Banner Image

The Savoy Fire Department will provide the following prevention and education services to the public:

  • Fire Safety Education
  • Fire Prevention Education
  • Fire Station Tours
  • A Fire Safety presentation using our Smoke Safety House (for children)
  • Fire Safety Consulting
  • Information on CPR Training

 

Fire Safety Information

Some facts you may or may not be aware of:

  • Most fire fatalities and injuries in the United States occur in the victim's own home.
  • Two-thirds of all home fire victims die of smoke inhalation, poisonous gases, or lack of oxygen; not severe burns.
  • Careless use of smoking materials is the leading cause of residential fires that result in death.
  • Cooking and heating equipment are the top two causes of residential fires.

In case of a fire:

  • Having an escape plan in place and practicing it on a regular basis is great preparation.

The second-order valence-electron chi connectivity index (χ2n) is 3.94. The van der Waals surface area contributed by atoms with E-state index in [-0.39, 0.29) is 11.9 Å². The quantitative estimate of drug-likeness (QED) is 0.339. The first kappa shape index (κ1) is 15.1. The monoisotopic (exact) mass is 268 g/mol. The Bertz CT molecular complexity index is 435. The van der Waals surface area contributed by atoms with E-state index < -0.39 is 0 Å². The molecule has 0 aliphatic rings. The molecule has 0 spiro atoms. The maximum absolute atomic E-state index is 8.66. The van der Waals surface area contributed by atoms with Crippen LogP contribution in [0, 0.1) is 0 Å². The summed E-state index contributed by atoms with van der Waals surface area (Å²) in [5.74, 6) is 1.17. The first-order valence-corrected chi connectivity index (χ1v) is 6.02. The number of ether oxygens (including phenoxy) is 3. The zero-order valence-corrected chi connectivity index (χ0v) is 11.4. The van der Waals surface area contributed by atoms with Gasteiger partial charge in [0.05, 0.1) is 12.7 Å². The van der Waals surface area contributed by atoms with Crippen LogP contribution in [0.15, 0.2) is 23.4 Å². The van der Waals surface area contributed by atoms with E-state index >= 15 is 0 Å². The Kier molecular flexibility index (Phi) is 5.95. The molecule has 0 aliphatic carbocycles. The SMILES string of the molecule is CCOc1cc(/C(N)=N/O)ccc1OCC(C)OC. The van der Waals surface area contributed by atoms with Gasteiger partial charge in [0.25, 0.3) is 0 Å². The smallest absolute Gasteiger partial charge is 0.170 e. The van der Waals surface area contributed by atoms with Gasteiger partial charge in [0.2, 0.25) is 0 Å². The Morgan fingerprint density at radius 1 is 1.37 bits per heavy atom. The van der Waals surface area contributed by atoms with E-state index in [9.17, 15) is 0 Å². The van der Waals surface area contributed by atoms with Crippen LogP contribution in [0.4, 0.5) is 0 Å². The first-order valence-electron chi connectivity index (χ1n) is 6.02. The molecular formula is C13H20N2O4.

• Sleep with bedroom doors closed as closed doors provide good initial protection against heat and smoke.
  • Always check doors for heat before opening them. A person can be easily overcome by heat, smoke, and/or flames if you were to open a door to an area where fire had spread.
  • Always know two ways out from everywhere in your home. Windows serve has a great second option.
  • If your clothes catch fire you: STOP, DROP, COVER YOUR FACE, & ROLL AROUND.
  • Stay low (crawl) in a fire. In a fire, super-heated air and toxic gases fill a room from the top down.

Click here for info on smoke detectors
Click here for info on CO detectors
Click here for info on Carbon Monxide Facts
Click here for info on OSFM CO notice
Click here for info on OSFM Change Smoke Alarm Battery Release 3-8-12

Holiday and Christmas Tree Fire Safety

Decorating homes and businesses is a long-standing tradition around the holiday season. Unfortunately, these same decorations may increase your chances of fire. Following a few simple fire safety tips can keep electric lights, candles and the ever popular Christmas tree from creating a tragedy.

  • Don’t put your live Christmas tree up too early or leave it up for longer than two weeks.